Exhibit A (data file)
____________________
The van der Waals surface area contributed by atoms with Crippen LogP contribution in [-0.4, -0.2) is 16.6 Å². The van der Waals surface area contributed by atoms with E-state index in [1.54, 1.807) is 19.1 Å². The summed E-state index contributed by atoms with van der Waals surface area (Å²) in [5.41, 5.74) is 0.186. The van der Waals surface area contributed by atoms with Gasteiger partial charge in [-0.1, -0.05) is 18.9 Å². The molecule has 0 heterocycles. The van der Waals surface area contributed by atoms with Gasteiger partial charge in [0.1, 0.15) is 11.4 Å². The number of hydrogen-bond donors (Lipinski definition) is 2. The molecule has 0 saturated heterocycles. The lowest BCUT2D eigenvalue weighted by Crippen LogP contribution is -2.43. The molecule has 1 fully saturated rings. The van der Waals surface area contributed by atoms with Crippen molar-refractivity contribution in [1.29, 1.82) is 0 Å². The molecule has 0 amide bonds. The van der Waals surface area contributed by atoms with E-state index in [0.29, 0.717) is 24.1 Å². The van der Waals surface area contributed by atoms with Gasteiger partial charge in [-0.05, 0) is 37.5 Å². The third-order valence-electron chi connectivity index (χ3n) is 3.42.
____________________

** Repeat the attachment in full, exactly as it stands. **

The van der Waals surface area contributed by atoms with Crippen LogP contribution in [-0.4, -0.2) is 16.6 Å². The van der Waals surface area contributed by atoms with E-state index in [1.54, 1.807) is 19.1 Å². The summed E-state index contributed by atoms with van der Waals surface area (Å²) in [5.41, 5.74) is 0.186. The van der Waals surface area contributed by atoms with Gasteiger partial charge in [-0.1, -0.05) is 18.9 Å². The molecule has 0 heterocycles. The van der Waals surface area contributed by atoms with Gasteiger partial charge in [0.1, 0.15) is 11.4 Å². The number of hydrogen-bond donors (Lipinski definition) is 2. The molecule has 0 saturated heterocycles. The lowest BCUT2D eigenvalue weighted by Crippen LogP contribution is -2.43. The molecule has 1 fully saturated rings. The van der Waals surface area contributed by atoms with Crippen molar-refractivity contribution in [1.29, 1.82) is 0 Å². The molecule has 0 amide bonds. The van der Waals surface area contributed by atoms with E-state index in [0.29, 0.717) is 24.1 Å². The van der Waals surface area contributed by atoms with Gasteiger partial charge in [-0.05, 0) is 37.5 Å². The third-order valence-electron chi connectivity index (χ3n) is 3.42.